Between the years 1692 and 1693, many legal documents and records were found regarding Salem witch trials and their prosecutions in Massachusetts. Decades have passed and through the years, the versions of these trials that were published went from being single documents to creating an actual booklet of the legal records and documents. There is a new edition of these records being re-developed to where they are much more accurate and comprehensive than the previous records found of the Salem witch hunt. This edition is different from other versions because it is organized differently and also documents will be dated according to when it was being used and edited, and twenty-four recorders will be identified. .
In 1864, W. Elliot Woodward published one of the first collections of these records and documents. However, one of the problems with his edition included how he only published the documents from one county and not from all. In addition, a typescript set of transcriptions that were produced by the Federal Works Progress Administration in 1938 was published. This typescript included documents from many sources such as the Essex County Court that were previously published by Woodward, Boston Library, Massachusetts State Archives, New York Public Library, and Peabody Essex Museum. This was very popular and was considered the most comprehensive edition for almost four decades. .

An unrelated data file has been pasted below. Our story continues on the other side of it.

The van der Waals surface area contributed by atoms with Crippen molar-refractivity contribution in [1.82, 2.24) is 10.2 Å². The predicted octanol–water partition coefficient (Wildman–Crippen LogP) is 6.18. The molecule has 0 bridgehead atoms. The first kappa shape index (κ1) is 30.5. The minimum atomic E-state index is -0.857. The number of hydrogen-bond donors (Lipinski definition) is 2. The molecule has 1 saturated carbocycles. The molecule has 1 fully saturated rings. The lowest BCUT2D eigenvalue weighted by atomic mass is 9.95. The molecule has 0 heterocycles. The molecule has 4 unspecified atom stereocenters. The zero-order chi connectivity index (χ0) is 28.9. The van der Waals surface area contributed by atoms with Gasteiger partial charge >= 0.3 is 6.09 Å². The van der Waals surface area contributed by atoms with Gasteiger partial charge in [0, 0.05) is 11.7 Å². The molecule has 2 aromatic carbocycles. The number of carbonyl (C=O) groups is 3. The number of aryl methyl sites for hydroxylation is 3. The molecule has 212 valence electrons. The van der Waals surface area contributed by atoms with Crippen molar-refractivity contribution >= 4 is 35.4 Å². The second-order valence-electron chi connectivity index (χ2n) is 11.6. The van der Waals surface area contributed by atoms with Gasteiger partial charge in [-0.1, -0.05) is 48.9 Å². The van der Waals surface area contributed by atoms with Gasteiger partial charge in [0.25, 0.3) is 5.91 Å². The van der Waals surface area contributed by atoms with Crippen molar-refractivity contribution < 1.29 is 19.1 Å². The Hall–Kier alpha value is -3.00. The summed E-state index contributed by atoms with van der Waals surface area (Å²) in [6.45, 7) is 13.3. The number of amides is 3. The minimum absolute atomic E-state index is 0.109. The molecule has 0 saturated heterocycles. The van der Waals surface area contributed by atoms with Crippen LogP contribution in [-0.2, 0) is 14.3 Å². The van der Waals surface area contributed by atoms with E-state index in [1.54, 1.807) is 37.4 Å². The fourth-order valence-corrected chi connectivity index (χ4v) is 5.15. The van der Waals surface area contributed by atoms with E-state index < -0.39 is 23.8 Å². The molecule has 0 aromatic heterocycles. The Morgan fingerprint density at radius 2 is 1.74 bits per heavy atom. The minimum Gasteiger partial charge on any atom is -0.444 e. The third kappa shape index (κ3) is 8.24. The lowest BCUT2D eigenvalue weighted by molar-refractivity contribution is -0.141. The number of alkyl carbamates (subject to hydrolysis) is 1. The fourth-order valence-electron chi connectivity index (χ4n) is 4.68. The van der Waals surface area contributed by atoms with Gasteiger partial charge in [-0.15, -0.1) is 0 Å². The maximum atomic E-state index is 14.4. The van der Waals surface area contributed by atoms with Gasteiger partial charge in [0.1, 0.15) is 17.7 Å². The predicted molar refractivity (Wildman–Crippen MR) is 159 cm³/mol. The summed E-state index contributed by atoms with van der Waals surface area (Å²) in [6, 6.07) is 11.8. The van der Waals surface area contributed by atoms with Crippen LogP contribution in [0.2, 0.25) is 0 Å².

In 1977, Paul Boyer and Stephen Nissenbaum created an upgraded transcript, it was a modernized version and had sixteen manuscripts added to the Boston Public Library and found some other documents that were missed in the Massachusetts State Archives. Throughout the years, people began to learn that many of the original papers were never really seen, and many of the cases were discredited because they had documentation missing or barely any kind of record at all. After further examining as much documentation as they could, they were able to tie some of the documents together in which helped with chronological orders as well as the handwriting of the recorders in the courts.